A look through the latest literature - Veterinary Practice
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A look through the latest literature

A summary of the latest academic publications providing further insight into this month’s spotlight topic: anaesthesia and analgesia

Safety and tolerability of escalating cannabinoid doses in healthy cats

Justyna Kulpa and others, Canopy Animal Health, Smith Falls, Ontario

Cannabidiol (CBD), the main non-psychotropic constituent of cannabis, has been shown to reduce pain and increase mobility in canine patients with osteoarthritis. It is also being explored as a potential treatment for other clinical applications in dogs. In contrast, there have been few studies looking at this agent as a potential therapeutic treatment in cats. The authors assessed the safety and tolerability of CBD in healthy cats at doses up to 30.5mg/kg and in combination with the other main cannabinoid, tetrahydrocannabinol (THC). They found that any behavioural changes were mild, self-limiting and mainly linked to the presence of THC.

Journal of Feline Medicine and Surgery, 23, 1162-1175

Efficacy of a topical anaesthetic in controlling pain due to peripheral catheters in cats

Carol Chavez and others, University of the Americas, Santiago, Chile

Placement of a peripheral catheter may be necessary in many situations in veterinary practice, but the process is likely to cause pain and stress in feline patients. The authors investigated the effectiveness of a topical anaesthetic cream in reducing stress in cats when inserting a cephalic catheter. When the lidocaine-prilocaine cream was applied 30 minutes before venepuncture there was a significant reduction in those behaviours associated with pain. The authors suggest that administering a topical anaesthetic to cats before peripheral catheter placement would be feasible in non-emergency cases.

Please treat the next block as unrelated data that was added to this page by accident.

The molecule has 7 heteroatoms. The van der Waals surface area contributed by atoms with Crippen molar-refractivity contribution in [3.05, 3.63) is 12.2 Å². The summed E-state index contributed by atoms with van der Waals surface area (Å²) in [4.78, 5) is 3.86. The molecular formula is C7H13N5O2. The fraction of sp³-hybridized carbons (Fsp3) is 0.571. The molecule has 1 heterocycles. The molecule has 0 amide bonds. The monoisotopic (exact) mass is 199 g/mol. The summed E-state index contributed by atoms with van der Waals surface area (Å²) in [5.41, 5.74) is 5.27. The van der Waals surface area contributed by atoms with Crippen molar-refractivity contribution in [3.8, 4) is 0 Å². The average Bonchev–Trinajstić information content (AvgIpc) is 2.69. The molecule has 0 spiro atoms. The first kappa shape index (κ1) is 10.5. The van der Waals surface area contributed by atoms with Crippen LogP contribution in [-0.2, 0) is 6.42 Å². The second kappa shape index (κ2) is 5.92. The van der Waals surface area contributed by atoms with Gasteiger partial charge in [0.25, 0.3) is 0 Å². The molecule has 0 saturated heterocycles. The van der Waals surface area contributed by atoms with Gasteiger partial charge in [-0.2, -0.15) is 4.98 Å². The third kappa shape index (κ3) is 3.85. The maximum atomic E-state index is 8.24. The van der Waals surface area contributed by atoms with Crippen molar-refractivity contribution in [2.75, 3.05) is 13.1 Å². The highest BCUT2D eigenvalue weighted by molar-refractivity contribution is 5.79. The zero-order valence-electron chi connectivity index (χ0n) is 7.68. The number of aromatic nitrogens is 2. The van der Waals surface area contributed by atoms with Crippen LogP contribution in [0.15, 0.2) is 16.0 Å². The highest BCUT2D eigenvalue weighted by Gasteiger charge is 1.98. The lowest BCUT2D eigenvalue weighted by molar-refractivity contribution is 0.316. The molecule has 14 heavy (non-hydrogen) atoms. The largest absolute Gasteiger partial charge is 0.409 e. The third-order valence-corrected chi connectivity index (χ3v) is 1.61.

Journal of Veterinary Behavior, 46, 15-17

Pre-emptive intra-articular anaesthesia in dogs undergoing arthroscopy

Federica Brioschi and others, San Francesco Veterinary Hospital, Milan

Intra-articular drug administration may have certain advantages over peripheral nerve blocks in controlling the pain resulting from arthroscopic surgery. However, there is limited data in veterinary literature comparing the results with different local anaesthetic agents. The authors examined the quality of analgesia achieved with the pre-emptive administration of lidocaine, dexmedetomidine and a combination of the two drugs. Their findings suggest that dexmedetomidine alone or in combination provided better intraoperative analgesia than lidocaine.

The Veterinary Journal, 276, 105730

Pharmacopuncture with low-dose hydromorphone during bitch spays

Elizabeth Scallan and others, Texas A&M University, College Station

Pharmacopuncture is a form of acupuncture that shows potential as a pain management tool in veterinary practice. It involves the administration of an analgesic drug, at clinical or subclinical doses, into an acupuncture point with a small gauge needle and syringe. The authors administered low-dose hydromorphone (0.1mg/kg bwt) at the Governing Vessel 20 location in 50 clinically healthy bitches undergoing ovariohysterectomy. Their findings show that pharmacopuncture provided adequate post-operative analgesia for these patients with reduced sedative effects. The method would be useful in situations where a reduced dose of opioids is recommended.